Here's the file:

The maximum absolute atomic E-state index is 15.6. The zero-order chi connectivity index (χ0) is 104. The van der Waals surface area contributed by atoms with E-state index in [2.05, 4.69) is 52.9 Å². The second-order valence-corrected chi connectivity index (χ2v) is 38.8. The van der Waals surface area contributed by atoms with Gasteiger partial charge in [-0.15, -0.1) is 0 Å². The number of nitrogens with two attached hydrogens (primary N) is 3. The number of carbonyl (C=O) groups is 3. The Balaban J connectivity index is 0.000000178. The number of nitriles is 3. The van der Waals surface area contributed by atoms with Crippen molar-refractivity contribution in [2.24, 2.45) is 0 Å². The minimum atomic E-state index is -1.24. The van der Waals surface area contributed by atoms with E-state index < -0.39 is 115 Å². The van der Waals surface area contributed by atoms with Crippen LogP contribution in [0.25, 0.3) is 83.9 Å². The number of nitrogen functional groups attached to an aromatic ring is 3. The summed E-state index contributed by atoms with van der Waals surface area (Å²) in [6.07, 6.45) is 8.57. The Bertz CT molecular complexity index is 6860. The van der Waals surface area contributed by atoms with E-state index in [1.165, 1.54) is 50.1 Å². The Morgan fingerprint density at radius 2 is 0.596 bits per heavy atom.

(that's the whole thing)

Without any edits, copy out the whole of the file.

The maximum absolute atomic E-state index is 15.6. The zero-order chi connectivity index (χ0) is 104. The van der Waals surface area contributed by atoms with E-state index in [2.05, 4.69) is 52.9 Å². The second-order valence-corrected chi connectivity index (χ2v) is 38.8. The van der Waals surface area contributed by atoms with Gasteiger partial charge in [-0.15, -0.1) is 0 Å². The number of nitrogens with two attached hydrogens (primary N) is 3. The number of carbonyl (C=O) groups is 3. The Balaban J connectivity index is 0.000000178. The number of nitriles is 3. The van der Waals surface area contributed by atoms with Crippen molar-refractivity contribution in [2.24, 2.45) is 0 Å². The minimum atomic E-state index is -1.24. The van der Waals surface area contributed by atoms with E-state index < -0.39 is 115 Å². The van der Waals surface area contributed by atoms with Crippen LogP contribution in [0.25, 0.3) is 83.9 Å². The number of nitrogen functional groups attached to an aromatic ring is 3. The summed E-state index contributed by atoms with van der Waals surface area (Å²) in [6.07, 6.45) is 8.57. The Bertz CT molecular complexity index is 6860. The van der Waals surface area contributed by atoms with E-state index in [1.165, 1.54) is 50.1 Å². The Morgan fingerprint density at radius 2 is 0.596 bits per heavy atom.